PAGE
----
Create A New Action

Mostly, we go about our days thinking and noticing very little about our movement - we do what feels natural until something bothers us. Then, we squirm around a bit until the uncomfortable feeling passes.

Sometimes though, we want or need to change our movement. The thing is that movement is largely an unconscious process full of habits, old perceptions, and challenges of balance and tensions. So in reality, it doesn't just change with a snap of our fingers.

There are many ways to change movement and get some kind of result. Sometimes good, sometimes not so good. But to create a completely new expression of movement is a real art.

What happens:

First, before we move, we unconsciously predict and sense: Ourselves, our movement to come, and the environment we move in.

Then, we move, and perceive our senses to see if they match what we thought would happen.

If what we sense doesn't match our guess, then a new movement may have happened and we learn.


A completely new movement is different that what we thought would happen. Otherwise it's something we already know, and it's not really a new action.

Thus, to create a truly new movement or action and learn something new, we have to be wrong about both what we think will happen, and what the movement will feel like.

The game is catch yourself as you guess wrong, then to stay out of the way of trying to fix it to make it 'right' let a new movement (or pattern of movement) show up on it's own.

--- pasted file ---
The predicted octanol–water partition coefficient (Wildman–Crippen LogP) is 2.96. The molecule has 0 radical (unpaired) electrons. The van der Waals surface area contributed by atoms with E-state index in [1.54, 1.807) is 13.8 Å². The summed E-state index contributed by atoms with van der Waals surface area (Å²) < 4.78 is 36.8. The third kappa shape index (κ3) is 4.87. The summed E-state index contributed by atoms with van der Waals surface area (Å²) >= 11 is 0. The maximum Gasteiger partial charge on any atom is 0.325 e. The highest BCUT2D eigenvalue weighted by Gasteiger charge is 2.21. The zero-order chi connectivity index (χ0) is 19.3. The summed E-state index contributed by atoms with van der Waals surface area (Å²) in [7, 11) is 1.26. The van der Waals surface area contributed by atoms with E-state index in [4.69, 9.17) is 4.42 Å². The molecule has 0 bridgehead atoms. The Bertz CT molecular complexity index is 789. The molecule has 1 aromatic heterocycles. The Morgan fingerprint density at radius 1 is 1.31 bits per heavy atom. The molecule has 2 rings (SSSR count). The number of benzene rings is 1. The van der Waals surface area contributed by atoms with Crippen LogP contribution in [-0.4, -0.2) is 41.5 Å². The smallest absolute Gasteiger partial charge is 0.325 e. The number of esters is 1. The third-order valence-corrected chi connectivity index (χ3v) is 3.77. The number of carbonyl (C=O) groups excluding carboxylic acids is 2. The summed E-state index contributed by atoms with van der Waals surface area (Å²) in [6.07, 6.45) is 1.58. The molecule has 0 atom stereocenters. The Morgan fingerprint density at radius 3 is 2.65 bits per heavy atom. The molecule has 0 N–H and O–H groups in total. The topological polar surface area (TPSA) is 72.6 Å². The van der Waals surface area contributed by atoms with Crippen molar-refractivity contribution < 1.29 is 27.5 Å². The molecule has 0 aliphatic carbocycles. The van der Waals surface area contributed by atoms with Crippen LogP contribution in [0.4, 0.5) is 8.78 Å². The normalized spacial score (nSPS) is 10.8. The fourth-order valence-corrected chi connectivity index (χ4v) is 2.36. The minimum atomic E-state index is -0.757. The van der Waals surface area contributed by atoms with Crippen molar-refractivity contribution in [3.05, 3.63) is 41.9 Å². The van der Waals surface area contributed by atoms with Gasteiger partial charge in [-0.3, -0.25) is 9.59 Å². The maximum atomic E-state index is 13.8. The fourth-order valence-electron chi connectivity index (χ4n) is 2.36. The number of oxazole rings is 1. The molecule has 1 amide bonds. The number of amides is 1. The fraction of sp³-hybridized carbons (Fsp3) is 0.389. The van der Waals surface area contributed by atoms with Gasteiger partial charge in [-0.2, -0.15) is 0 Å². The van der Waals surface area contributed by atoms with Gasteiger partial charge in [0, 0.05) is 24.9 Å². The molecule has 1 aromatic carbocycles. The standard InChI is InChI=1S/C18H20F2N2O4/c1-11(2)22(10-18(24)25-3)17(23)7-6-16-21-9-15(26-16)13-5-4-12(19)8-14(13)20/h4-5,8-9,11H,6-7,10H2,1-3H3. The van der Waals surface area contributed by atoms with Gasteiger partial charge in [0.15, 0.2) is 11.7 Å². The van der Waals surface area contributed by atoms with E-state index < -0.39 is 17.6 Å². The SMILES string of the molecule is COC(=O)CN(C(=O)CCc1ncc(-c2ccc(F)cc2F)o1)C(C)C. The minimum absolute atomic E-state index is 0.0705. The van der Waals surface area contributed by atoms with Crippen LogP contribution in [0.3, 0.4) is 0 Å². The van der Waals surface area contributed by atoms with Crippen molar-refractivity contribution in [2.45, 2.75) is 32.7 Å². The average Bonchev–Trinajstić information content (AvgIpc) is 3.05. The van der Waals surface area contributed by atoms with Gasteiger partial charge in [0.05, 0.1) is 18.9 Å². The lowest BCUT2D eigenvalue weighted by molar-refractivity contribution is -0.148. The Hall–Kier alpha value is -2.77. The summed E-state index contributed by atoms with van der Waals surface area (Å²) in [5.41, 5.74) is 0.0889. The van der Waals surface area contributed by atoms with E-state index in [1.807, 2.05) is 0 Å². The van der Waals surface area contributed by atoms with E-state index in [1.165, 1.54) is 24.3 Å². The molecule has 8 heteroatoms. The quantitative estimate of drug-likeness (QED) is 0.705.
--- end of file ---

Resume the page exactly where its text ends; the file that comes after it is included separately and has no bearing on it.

Photo by Andrey Larin

Movement vs. Skill

When you learn the Alexander Technique, or become more advanced and apply it to 'work' on your coordination, the focus is often on specific movements; such as lifting an arm, or moving from sitting to standing.

It's easy to forget that the outcome of working with these specific movements is to:

  1. Put the movements all together to do a skill

  2. Apply the alexander technique in a broader way to influence an overall pattern of movements (a skill)

Photo by Mark Jefferson Paraan

It can be easy to get lost working on the 'therapeutic' or 'cognitive' aspects within a specific activity; forgetting that the outcome still needs to make something happen (i.e do the skill).

Other students get lost in the overall pattern of movements (the skill), not taking enough care to refine the movement within the skill they want to improve.

Because of this, it can be helpful to get clear on what the difference is between a movement and a (motor) skill.

Movements are learned first

Movements are behavioural characteristics of specific limbs or parts

Movements are the building blocks of skills

Skills are voluntary goal-directed movements

Skills need head, torso, and/or limb movement to achieve an outcome